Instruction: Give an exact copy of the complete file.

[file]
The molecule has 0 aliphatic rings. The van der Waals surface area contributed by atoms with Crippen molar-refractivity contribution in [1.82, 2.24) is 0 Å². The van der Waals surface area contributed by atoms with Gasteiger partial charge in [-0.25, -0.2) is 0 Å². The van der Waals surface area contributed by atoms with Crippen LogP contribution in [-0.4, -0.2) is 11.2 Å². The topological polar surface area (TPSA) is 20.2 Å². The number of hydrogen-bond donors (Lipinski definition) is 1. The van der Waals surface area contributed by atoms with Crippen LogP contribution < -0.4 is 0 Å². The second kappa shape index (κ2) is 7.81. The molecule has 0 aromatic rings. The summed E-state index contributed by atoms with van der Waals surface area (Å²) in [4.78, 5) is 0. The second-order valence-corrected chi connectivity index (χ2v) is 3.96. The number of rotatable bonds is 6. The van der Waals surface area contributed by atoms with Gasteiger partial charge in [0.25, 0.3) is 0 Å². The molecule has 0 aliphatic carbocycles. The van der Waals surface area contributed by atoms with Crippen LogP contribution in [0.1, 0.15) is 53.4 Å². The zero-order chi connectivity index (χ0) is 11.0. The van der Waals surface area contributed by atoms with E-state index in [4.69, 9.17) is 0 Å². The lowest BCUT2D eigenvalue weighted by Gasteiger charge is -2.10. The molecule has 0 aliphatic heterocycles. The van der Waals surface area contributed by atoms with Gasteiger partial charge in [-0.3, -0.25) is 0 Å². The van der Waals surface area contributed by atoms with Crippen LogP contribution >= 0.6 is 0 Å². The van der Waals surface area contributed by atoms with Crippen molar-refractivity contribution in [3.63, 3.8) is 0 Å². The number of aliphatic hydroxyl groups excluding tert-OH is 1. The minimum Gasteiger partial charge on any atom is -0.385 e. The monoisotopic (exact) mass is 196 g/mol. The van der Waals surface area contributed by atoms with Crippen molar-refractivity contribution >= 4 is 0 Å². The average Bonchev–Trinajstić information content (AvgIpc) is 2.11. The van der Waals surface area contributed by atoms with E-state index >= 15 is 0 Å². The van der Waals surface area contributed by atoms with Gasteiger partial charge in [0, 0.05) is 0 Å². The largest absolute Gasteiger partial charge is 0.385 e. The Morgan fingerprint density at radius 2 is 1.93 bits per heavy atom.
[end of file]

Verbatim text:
The molecule has 0 aliphatic rings. The van der Waals surface area contributed by atoms with Crippen molar-refractivity contribution in [1.82, 2.24) is 0 Å². The van der Waals surface area contributed by atoms with Gasteiger partial charge in [-0.25, -0.2) is 0 Å². The van der Waals surface area contributed by atoms with Crippen LogP contribution in [-0.4, -0.2) is 11.2 Å². The topological polar surface area (TPSA) is 20.2 Å². The number of hydrogen-bond donors (Lipinski definition) is 1. The van der Waals surface area contributed by atoms with Crippen LogP contribution < -0.4 is 0 Å². The second kappa shape index (κ2) is 7.81. The molecule has 0 aromatic rings. The summed E-state index contributed by atoms with van der Waals surface area (Å²) in [4.78, 5) is 0. The second-order valence-corrected chi connectivity index (χ2v) is 3.96. The number of rotatable bonds is 6. The van der Waals surface area contributed by atoms with Gasteiger partial charge in [0.25, 0.3) is 0 Å². The molecule has 0 aliphatic carbocycles. The van der Waals surface area contributed by atoms with Crippen LogP contribution in [0.1, 0.15) is 53.4 Å². The zero-order chi connectivity index (χ0) is 11.0. The van der Waals surface area contributed by atoms with E-state index in [4.69, 9.17) is 0 Å². The lowest BCUT2D eigenvalue weighted by Gasteiger charge is -2.10. The molecule has 0 aliphatic heterocycles. The van der Waals surface area contributed by atoms with Gasteiger partial charge in [-0.3, -0.25) is 0 Å². The van der Waals surface area contributed by atoms with Crippen LogP contribution >= 0.6 is 0 Å². The van der Waals surface area contributed by atoms with Crippen molar-refractivity contribution in [3.63, 3.8) is 0 Å². The number of aliphatic hydroxyl groups excluding tert-OH is 1. The minimum Gasteiger partial charge on any atom is -0.385 e. The monoisotopic (exact) mass is 196 g/mol. The van der Waals surface area contributed by atoms with Crippen molar-refractivity contribution >= 4 is 0 Å². The average Bonchev–Trinajstić information content (AvgIpc) is 2.11. The van der Waals surface area contributed by atoms with E-state index >= 15 is 0 Å². The van der Waals surface area contributed by atoms with Gasteiger partial charge in [0, 0.05) is 0 Å². The largest absolute Gasteiger partial charge is 0.385 e. The Morgan fingerprint density at radius 2 is 1.93 bits per heavy atom.